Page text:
The injustice felt by Palestinians by Camp David Accords is easy to understand, when we take into account the events preceding it. Foremost among them was the Jordanian military onslaught (with American aid) against the Palestinian movement in September 1970. This had disrupted Palestinian efforts at liberation for years to come. Jordan’s King Hussein ended “the Palestinian-enforced de facto dual authority in Jordan between 1967 and 1970, and also helped accomplish policy objectives for the U.S. and Israel” (Karsh, 1997). A similar pattern followed, when Palestinian liberationists gathered in Lebanon after the disaster of Black September, posing a threat to Lebanese authority. Immediately, the United States and Israel leadership conjured an opportunistic alliance with Syria to keep a check on Palestinian activities in Lebanon. By sharing suzerainty over Lebanon, Israel and Syria managed to curtail Palestinian national movement. It is at this juncture that the Camp David Accords were drafted. The damage it caused to the Palestinians and their cause is illustrated by the following passage:
“Egypt was subsequently drafted to deliver the coup de grace, peacefully this time, against the Palestinians. The 1978 Camp David agreement inflicted more damage on Palestinian nationalism by non-military means than the two previous armed onslaughts combined…Not only had Camp David secured the removal of Egypt from the Arab strategic arena, but it had also allowed Israel to dodge its legal responsibilities to the Palestinian people, and to shrug off its obligation to withdraw from Palestinian, Syrian and Lebanese territories, under Security Council resolutions”. (Said, 2002)
The Palestinian cause, which was handed a huge blow by the Camp David Accords, met further setbacks from Saddam Hussein’s acts of indiscretion. He was a central figure to the war with neighbour Iran in the 1980s, which could have been easily avoided, had he shown concern for his own people. And toward the end of the decade, when he refused to follow orders from Washington, he was promptly put in his place by American military might. Not only did the Gulf War shatter Iraqi civil society, it also spelled disaster for Palestinians, “whose leadership decided in 1993 to acquiesce in the U.S. and Israeli agendas, which constituted a reformulation of old plans that excluded Palestinian self-determination and circumvented their national rights upheld by the international community” (Karsh, 1997). These rights were constituted by the United Nations, in the aftermath of the Second World War. Under the new terms of agreement, the promise of “full autonomy”, which was stated in the Camp David Accords, were effectively ended. In this new reality, Palestinians have very little choice. They are forced to choose between two political arrangements: “either they insist on total Israeli withdrawal as the only path to a Palestinian state in the West Bank and Gaza, with an arrangement for sharing sovereignty in Jerusalem; or they accept a neo-apartheid system with Palestinian “autonomous zones,” i.e., reservations and enclaves within a greater Israel”. The Palestinians have little political or military power to achieve the first of these options. Moreover, it is now more than fifty years since the conception of a ‘Jewish homeland and Israel’ that this course of action is impossible to enforce. Under the neo-apartheid arrangement, Palestinians would be deprived of their basic human rights as granted by the UN Declaration of Universal Human Rights as well as provisions in UN High Commission for Refugees (UNHCR): “the right of the refugees to return to their homes and property, the right of self determination, the right to struggle against the occupation, and their rights as civilians under occupation in accordance with the 1949 Geneva Convention” (Quandt, 1998). This would imply that all unilateral acts of aggression carried out by Israel and its allies in the last five decades or so would be deemed illegal.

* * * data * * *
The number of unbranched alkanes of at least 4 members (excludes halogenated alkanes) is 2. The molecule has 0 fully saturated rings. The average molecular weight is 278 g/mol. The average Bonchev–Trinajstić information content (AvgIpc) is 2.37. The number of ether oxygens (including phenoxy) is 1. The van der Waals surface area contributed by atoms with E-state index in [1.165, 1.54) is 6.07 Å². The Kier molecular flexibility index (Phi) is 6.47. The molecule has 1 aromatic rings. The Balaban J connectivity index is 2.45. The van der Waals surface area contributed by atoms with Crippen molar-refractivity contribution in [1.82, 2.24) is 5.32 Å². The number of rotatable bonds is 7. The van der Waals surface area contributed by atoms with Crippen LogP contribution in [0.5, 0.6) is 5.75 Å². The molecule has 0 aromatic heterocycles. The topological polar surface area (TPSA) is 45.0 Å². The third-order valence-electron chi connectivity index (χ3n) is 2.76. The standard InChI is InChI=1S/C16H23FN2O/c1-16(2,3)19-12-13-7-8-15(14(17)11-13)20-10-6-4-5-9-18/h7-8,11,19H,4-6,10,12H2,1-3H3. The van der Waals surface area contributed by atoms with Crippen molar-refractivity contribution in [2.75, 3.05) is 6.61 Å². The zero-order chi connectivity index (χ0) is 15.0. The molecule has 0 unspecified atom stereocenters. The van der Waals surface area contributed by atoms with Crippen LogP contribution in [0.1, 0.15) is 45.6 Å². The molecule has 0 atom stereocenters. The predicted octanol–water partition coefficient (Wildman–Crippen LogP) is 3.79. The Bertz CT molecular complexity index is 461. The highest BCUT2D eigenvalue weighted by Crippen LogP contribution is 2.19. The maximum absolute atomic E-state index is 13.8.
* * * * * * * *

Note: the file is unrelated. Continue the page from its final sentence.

Ever since the collapse of the Soviet Union, the American foreign policy framework based on containment became obsolete. But, the strategic scope of that policy framework has remained intact, the result of which is the ongoing American hegemony. Israel’s role in the United States’ strategy for world domination has also remained the same. Presently, the equations of power have altered to the effect that Israel has emerged as the regional super-power. Israel’s masters in Washington D.C. are aggressively “promoting a new Baghdad pact-type military alliance in which Israel, which was deliberately kept out of the earlier Baghdad Pact (1955) to appease the Arabs, now occupies centre stage with Turkey in second place, followed by Jordan” (Lesch and Tessler, 1999). If this alliance should come to fruition, then the position of other Arab states would be most vulnerable. As the miseries of Palestinians continue to mount, those Arab states that do not acquiesce with American-Israeli imperial designs for the region would meet a similar fate. Such a scenario would give a free license to the United States to rebuke attempts at U.S.-Arab reconciliation that is based on fair, balanced and historically informed justice.